After three and half months in Lincoln, the Regimental Band is ordered to Deming, New Mexico. Here LeRoy describes the day he left for Deming. It is a touching description of a young man leaving his family for an uncertain future. A sentiment one can assume is felt by all the soldiers leaving for training and then eventually to war.
September Fourteenth (1917)
Some of the companies of the Sixth were to train before us, and it was our solemn duty to parade down O Street and escort them to the station, where they entrained for Deming.
Our minutes at home could not be counted. We were excused until eleven forty-five, so we drove home, and ate my last little lunch at home. As much as one dislikes to do it, the goodbye must be said, when one goes away. It was harder, I am sure, on the home folks for us to leave than it was for us. We all felt somehow that we were obeying them proper impulse, and in spite of the fact that we hated to go – we went.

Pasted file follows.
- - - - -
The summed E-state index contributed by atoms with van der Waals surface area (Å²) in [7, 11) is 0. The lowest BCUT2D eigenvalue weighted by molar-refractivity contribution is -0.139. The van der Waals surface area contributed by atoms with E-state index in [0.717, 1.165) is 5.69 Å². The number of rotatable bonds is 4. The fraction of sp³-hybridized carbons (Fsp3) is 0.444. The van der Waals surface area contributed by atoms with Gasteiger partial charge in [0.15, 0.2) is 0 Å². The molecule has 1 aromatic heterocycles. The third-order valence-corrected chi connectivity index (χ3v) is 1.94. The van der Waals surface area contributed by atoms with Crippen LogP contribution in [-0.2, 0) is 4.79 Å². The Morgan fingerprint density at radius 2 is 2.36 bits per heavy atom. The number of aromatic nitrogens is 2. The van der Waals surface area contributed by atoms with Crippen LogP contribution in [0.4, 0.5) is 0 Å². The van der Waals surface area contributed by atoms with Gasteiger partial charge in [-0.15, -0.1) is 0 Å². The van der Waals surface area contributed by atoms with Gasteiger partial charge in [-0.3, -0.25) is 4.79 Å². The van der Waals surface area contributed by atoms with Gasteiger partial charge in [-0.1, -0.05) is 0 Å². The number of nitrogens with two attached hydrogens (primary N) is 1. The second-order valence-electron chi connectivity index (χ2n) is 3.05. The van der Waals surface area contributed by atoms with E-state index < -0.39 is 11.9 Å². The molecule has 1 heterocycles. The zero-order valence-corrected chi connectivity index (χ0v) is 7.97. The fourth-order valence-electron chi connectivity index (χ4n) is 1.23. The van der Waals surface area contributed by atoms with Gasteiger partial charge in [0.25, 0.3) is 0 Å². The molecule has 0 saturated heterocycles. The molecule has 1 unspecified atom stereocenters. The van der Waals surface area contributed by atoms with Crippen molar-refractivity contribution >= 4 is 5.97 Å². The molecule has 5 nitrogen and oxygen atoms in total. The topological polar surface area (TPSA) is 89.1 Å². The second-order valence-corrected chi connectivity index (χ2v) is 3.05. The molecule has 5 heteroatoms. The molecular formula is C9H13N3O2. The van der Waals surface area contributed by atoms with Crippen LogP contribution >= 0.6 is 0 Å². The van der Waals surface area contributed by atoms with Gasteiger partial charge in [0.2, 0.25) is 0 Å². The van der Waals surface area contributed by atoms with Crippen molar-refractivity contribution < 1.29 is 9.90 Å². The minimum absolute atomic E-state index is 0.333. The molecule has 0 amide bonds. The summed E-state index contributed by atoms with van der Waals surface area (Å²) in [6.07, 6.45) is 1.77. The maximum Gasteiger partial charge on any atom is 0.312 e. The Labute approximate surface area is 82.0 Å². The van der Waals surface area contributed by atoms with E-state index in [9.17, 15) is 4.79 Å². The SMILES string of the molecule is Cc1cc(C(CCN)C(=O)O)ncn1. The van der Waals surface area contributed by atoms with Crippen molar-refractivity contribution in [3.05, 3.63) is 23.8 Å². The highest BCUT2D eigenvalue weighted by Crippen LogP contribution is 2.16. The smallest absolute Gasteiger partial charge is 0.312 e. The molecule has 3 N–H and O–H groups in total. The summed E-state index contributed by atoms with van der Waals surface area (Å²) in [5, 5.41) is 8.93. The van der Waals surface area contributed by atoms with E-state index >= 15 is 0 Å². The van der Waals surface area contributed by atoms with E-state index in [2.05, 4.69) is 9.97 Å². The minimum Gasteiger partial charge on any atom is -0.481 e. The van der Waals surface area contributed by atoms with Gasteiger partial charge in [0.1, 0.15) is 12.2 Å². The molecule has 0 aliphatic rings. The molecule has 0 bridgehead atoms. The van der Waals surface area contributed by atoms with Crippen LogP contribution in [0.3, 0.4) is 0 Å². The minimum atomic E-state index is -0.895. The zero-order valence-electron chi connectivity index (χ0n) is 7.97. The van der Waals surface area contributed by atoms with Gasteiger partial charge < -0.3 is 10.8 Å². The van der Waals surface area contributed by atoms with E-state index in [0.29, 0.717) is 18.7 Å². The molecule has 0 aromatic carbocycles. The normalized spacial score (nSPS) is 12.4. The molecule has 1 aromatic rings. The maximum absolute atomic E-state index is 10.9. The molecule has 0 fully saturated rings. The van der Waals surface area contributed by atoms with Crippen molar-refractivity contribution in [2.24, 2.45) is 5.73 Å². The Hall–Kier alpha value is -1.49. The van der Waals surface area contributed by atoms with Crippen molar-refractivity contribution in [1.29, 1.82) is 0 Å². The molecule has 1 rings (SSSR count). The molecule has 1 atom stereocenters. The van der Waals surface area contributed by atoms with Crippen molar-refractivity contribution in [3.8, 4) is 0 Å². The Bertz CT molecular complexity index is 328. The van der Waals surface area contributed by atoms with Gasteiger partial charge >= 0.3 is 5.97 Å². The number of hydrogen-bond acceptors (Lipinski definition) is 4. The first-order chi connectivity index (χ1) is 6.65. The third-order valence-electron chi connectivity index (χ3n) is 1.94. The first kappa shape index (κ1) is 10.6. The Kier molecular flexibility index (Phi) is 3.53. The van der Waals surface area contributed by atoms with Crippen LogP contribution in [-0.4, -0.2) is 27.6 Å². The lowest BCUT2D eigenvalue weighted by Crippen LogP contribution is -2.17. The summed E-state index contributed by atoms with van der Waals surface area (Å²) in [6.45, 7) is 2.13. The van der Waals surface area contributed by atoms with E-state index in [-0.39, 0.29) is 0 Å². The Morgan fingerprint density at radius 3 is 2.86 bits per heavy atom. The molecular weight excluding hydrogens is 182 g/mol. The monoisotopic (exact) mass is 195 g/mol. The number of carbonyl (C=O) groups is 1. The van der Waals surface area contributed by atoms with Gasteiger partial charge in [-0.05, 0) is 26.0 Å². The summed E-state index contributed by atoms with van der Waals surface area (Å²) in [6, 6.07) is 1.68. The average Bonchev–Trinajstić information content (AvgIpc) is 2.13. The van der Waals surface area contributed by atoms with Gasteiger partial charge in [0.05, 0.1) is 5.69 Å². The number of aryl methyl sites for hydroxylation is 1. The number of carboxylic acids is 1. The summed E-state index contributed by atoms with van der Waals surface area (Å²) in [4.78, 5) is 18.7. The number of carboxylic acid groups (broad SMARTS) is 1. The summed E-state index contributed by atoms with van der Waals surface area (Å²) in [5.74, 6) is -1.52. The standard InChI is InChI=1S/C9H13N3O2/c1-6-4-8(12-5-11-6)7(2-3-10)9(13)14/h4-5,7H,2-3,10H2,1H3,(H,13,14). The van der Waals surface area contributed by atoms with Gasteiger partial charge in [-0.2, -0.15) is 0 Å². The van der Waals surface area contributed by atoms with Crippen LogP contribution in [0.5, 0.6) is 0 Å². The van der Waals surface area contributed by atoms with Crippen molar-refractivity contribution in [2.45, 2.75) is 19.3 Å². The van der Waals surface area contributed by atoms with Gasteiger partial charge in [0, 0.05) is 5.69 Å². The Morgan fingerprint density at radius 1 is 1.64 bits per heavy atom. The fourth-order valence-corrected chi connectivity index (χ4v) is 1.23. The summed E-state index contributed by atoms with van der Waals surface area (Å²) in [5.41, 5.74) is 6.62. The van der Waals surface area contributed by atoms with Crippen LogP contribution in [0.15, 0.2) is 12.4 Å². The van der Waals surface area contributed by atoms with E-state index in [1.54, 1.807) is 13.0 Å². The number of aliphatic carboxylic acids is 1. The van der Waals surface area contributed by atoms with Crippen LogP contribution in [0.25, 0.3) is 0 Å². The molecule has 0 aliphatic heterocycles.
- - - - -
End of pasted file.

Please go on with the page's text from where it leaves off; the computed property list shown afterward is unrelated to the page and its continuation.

The whistle blew, and we were off, down O Street on our last march in Lincoln. There were several hundred people at the station. Mama and Papa were there, but they left before the train in order that they might see us pass North Thirty-Third Street. While it was a hard farewell, the tug at the heart strings was far harder when the train passed my parents at Thirty-Third Street; Mama was sadly waving – almost automatically – a small silk flag I had given her, and Dad stood staring at the train, and stiffly waving his hat.